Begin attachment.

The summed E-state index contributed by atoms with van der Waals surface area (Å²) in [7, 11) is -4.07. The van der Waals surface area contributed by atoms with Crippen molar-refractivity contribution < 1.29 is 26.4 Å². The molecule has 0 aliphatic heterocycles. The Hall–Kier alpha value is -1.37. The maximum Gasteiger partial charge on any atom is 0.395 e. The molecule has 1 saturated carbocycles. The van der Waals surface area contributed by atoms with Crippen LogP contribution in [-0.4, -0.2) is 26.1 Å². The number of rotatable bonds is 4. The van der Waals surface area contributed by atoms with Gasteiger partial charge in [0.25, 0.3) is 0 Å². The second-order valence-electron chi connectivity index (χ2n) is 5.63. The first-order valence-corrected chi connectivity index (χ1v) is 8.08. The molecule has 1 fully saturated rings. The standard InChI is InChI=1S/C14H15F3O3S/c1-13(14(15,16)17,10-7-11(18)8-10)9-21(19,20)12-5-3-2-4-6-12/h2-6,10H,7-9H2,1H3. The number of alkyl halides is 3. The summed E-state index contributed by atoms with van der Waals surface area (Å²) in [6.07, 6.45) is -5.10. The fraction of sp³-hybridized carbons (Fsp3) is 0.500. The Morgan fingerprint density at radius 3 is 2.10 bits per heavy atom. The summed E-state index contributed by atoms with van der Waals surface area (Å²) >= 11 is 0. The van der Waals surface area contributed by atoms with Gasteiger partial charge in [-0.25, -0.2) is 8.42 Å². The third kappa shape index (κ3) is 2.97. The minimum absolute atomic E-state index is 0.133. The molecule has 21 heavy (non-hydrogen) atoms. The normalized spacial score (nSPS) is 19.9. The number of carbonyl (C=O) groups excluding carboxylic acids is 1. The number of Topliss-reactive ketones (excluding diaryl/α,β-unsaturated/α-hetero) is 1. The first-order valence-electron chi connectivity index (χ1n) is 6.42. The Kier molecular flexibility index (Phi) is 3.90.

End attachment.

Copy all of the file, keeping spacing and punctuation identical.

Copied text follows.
The summed E-state index contributed by atoms with van der Waals surface area (Å²) in [7, 11) is -4.07. The van der Waals surface area contributed by atoms with Crippen molar-refractivity contribution < 1.29 is 26.4 Å². The molecule has 0 aliphatic heterocycles. The Hall–Kier alpha value is -1.37. The maximum Gasteiger partial charge on any atom is 0.395 e. The molecule has 1 saturated carbocycles. The van der Waals surface area contributed by atoms with Crippen LogP contribution in [-0.4, -0.2) is 26.1 Å². The number of rotatable bonds is 4. The van der Waals surface area contributed by atoms with Gasteiger partial charge in [0.25, 0.3) is 0 Å². The second-order valence-electron chi connectivity index (χ2n) is 5.63. The first-order valence-corrected chi connectivity index (χ1v) is 8.08. The molecule has 1 fully saturated rings. The standard InChI is InChI=1S/C14H15F3O3S/c1-13(14(15,16)17,10-7-11(18)8-10)9-21(19,20)12-5-3-2-4-6-12/h2-6,10H,7-9H2,1H3. The number of alkyl halides is 3. The summed E-state index contributed by atoms with van der Waals surface area (Å²) in [6.07, 6.45) is -5.10. The fraction of sp³-hybridized carbons (Fsp3) is 0.500. The Morgan fingerprint density at radius 3 is 2.10 bits per heavy atom. The summed E-state index contributed by atoms with van der Waals surface area (Å²) >= 11 is 0. The van der Waals surface area contributed by atoms with Gasteiger partial charge in [-0.25, -0.2) is 8.42 Å². The third kappa shape index (κ3) is 2.97. The minimum absolute atomic E-state index is 0.133. The molecule has 21 heavy (non-hydrogen) atoms. The normalized spacial score (nSPS) is 19.9. The number of carbonyl (C=O) groups excluding carboxylic acids is 1. The number of Topliss-reactive ketones (excluding diaryl/α,β-unsaturated/α-hetero) is 1. The first-order valence-electron chi connectivity index (χ1n) is 6.42. The Kier molecular flexibility index (Phi) is 3.90.